Battery operated mobile devices like smartphones and tablets are still lagging behind laptops and desktops in sheer computing power, thanks to their negligible RAM (random access memory).
An Israeli researcher, however, is tweaking their RAM to bring them on par with their bigger cousins, so that they can run various programmes just as smoothly and simultaneously, even with a tiny battery.
Elad Mentovich, doctoral candidate at the Tel Aviv University, is relying on carbon molecule called C60, to build a sophisticated memory transistor that can both transfer and store energy, eliminating the need for a capacitor (energy storage device), the journal Advanced Materials and Applied Physics Letters reports.
“When this new technology is integrated into future devices, you will have much more memory on your smartphones and tablets, approaching the level of a laptop. With that kind of memory, you’ll be able to run applications simultaneously, and because it is low voltage, power consumption will fall and battery life will be longer,” said Mentovich, according to a Tel Aviv statement.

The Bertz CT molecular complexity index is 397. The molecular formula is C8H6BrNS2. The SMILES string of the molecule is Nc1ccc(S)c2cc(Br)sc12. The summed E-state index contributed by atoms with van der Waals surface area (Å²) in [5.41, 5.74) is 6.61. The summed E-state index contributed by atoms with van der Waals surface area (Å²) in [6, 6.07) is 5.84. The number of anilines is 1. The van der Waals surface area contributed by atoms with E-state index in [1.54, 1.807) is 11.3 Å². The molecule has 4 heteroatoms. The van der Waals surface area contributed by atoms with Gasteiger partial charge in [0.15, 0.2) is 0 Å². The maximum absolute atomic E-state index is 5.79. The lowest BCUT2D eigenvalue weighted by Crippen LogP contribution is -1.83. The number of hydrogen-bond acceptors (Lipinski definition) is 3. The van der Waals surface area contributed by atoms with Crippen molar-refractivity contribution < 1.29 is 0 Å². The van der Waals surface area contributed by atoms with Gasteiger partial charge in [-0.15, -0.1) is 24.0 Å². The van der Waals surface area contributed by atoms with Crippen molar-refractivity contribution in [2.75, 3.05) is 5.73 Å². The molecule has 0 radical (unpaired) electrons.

This molecular memory transistor stores and disseminates information at high speed – and it’s ready to be produced at existing high-tech fabrication facilities. Major companies have already expressed interest in the technology, says Mentovich, working under Shachar Richter’s supervision at Tel Aviv.
Mentovich believes that this technology is sorely needed in today’s mobile world. The year 2012 was the first in which big technology companies sold more tablets and smartphones than laptops and notebooks combined, he notes.